Blended learning: The provision of structured learning opportunities using a combination of contact, resource- based, and/or distance education methodologies, with different levels of ICT support to suit different purposes, audiences, and contexts.
Distance education: A mode of education provision based primarily on a set of teaching and learning strategies (or educational methods) that are used to overcome spatial and/or transactional distance between educators and learners. It is not necessary for learners to attend classes fr equently and for long periods. Instead, it may use a combination of face-to-face interactions, different media, learner support mechanisms, discussions, and practical sessions.
e-Learning (also referred to as ‘technology-enhanced learning’): e-Learning uses ICT to access programmes or courses. It involves the use of electronic devices (for example computers and mobile devices) to provide, access or interact with learning materials, interact with peers and lecturers, participate in discussions and do assessments. e-Learning can take place online, offline, or in a combination thereof.
Learning management system – LMS: A multi-user software programme for delivering programmes and courses to learners, registering students, administering, tracking, reporting on and documenting their participation, progress, performance and achievement/results. This information is accessible to lecturers, tutors and administrators, and, in most cases, information on each student is made available to the individual concerned, enabling students to track their own progress.
Learning content management system – LCMS: A multi-user software programme enabling lecturers, instructional designers and course/materials developers to create, develop, modify, store, re-use and organise e-learning content. It includes a centralised repository of learning materials and resources archived so as to be searchable and adaptable for use in any online course. Ideally, an LCMS should be entirely compatible and integrated with the LMS used by the same organisation.
Massive open online course – MOOC: An online course aimed at unlimited participation and open access via the World Wide Web. Currently most institutions do not award credit for completing MOOCs; however, many award a non-formal certificate of completion on payment of a fee. There is an international move towards recognising learning obtained through MOOCs in formal learning programmes.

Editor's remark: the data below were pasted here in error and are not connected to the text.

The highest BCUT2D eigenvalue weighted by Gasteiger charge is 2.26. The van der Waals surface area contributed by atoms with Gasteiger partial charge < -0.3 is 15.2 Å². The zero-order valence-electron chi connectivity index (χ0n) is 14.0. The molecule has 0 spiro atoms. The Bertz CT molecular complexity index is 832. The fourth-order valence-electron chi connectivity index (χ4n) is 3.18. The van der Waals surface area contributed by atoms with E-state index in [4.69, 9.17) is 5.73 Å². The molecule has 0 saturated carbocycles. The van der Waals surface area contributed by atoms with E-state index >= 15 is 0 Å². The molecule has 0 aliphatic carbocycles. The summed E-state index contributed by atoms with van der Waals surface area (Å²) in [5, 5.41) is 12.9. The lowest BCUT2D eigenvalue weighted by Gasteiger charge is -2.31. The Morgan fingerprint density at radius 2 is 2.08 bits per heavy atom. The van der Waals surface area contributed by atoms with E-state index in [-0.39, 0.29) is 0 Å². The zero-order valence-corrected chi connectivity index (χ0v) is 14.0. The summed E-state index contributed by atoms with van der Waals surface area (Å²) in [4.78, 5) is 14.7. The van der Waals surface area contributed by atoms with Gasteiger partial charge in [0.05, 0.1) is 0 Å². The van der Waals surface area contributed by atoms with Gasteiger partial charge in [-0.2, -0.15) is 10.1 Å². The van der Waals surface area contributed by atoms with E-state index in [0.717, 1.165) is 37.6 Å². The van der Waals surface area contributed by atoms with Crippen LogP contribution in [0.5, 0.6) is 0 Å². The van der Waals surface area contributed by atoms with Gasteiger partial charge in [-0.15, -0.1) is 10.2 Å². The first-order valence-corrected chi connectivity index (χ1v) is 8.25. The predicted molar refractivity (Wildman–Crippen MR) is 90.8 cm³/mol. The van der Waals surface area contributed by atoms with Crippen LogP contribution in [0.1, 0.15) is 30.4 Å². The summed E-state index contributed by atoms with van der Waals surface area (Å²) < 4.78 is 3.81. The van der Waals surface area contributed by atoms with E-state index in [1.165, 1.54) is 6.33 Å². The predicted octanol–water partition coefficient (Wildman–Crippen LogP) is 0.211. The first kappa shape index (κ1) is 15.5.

Mode of provision: The method/s by which learning is taking place. There is a move away from traditional, single mode institutions (where all courses and programmes are mediated either by distance or contact-based methodologies) to dual and mixed-mode institutions where courses and programmes are mediated by a range of distance, resource-based and contact-based methods, with the blend of methods varying from context to context. Internationally there is a move away from individual programmes being accredited either as contact or distance provision.
Online learning: The predominant use of the Internet to learn. Learners have to be connected to the Internet to access and interact with learning materials, interact with peers and lecturers, participate in discussions and do assessments.
Open (and) distance learning – ODL: The use of distance education methods to support the realisation of open learning purposes and principles. Omission of the ‘and’ as in ‘Open Distance Learning’, and possibly the use of the acronym ‘ODL”, imply erroneously that ALL distance programmes are based on open learning principles. This policy framework does not support this term because of the ambiguity associated with its meaning.
Open learning: An educational approach which combines the principles of learner-centredness, lifelong learning, flexibility of learning provision, the removal of barriers to access learning, the recognition for credit of pri or learning experience, the provision of learner support, the construction of learning programmes in the expectation that learners can succeed, and the maintenance of rigorous quality assurance over the design of learning materials and support systems.
Open Educational Resources – OER: Any educational resources (including curriculum maps, course materials, textbooks, streaming videos, multimedia applications, podcasts, and any other materials that have been designed for use in teaching and learning) that are published under an open licence and are available for use without an accompanying need to pay royalties or licence fees. Openly licensed content can be produced in any medium: text, video, audio, or computer-based multimedia.
Post-schooling (in the South African context): The provision of education and training opportunities to all people who have left school. It includes education and training for out-of-school youth, and institutions offering second chance learning, Technical and Vocational (TVET) colleges, Community Education and Training (CET) colleges, and education and training offered by the Sector Education and Training Authorities (SETAs), universities of technology and universities, private providers and other training colleges and institutes.
Resource-based learning: Learning which actively involves a range of resources (both human and non-human) in the learning process.